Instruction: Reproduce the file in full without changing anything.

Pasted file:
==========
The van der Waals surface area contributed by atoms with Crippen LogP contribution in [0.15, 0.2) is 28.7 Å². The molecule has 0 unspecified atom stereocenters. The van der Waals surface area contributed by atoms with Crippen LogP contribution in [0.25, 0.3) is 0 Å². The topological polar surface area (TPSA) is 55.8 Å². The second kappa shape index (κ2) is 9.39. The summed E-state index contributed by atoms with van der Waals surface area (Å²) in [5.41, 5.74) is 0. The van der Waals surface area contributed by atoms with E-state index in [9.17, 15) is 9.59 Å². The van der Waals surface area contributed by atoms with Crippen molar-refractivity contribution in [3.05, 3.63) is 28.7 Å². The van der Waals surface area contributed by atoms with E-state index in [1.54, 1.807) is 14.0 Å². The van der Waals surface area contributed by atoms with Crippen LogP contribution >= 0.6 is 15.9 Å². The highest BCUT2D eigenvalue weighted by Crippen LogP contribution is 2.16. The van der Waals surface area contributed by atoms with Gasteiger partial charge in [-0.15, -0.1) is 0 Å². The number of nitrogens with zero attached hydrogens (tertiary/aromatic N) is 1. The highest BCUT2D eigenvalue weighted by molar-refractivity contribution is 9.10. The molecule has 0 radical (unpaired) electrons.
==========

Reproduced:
The van der Waals surface area contributed by atoms with Crippen LogP contribution in [0.15, 0.2) is 28.7 Å². The molecule has 0 unspecified atom stereocenters. The van der Waals surface area contributed by atoms with Crippen LogP contribution in [0.25, 0.3) is 0 Å². The topological polar surface area (TPSA) is 55.8 Å². The second kappa shape index (κ2) is 9.39. The summed E-state index contributed by atoms with van der Waals surface area (Å²) in [5.41, 5.74) is 0. The van der Waals surface area contributed by atoms with E-state index in [9.17, 15) is 9.59 Å². The van der Waals surface area contributed by atoms with Crippen molar-refractivity contribution in [3.05, 3.63) is 28.7 Å². The van der Waals surface area contributed by atoms with E-state index in [1.54, 1.807) is 14.0 Å². The van der Waals surface area contributed by atoms with Crippen LogP contribution >= 0.6 is 15.9 Å². The highest BCUT2D eigenvalue weighted by Crippen LogP contribution is 2.16. The van der Waals surface area contributed by atoms with Gasteiger partial charge in [-0.15, -0.1) is 0 Å². The number of nitrogens with zero attached hydrogens (tertiary/aromatic N) is 1. The highest BCUT2D eigenvalue weighted by molar-refractivity contribution is 9.10. The molecule has 0 radical (unpaired) electrons.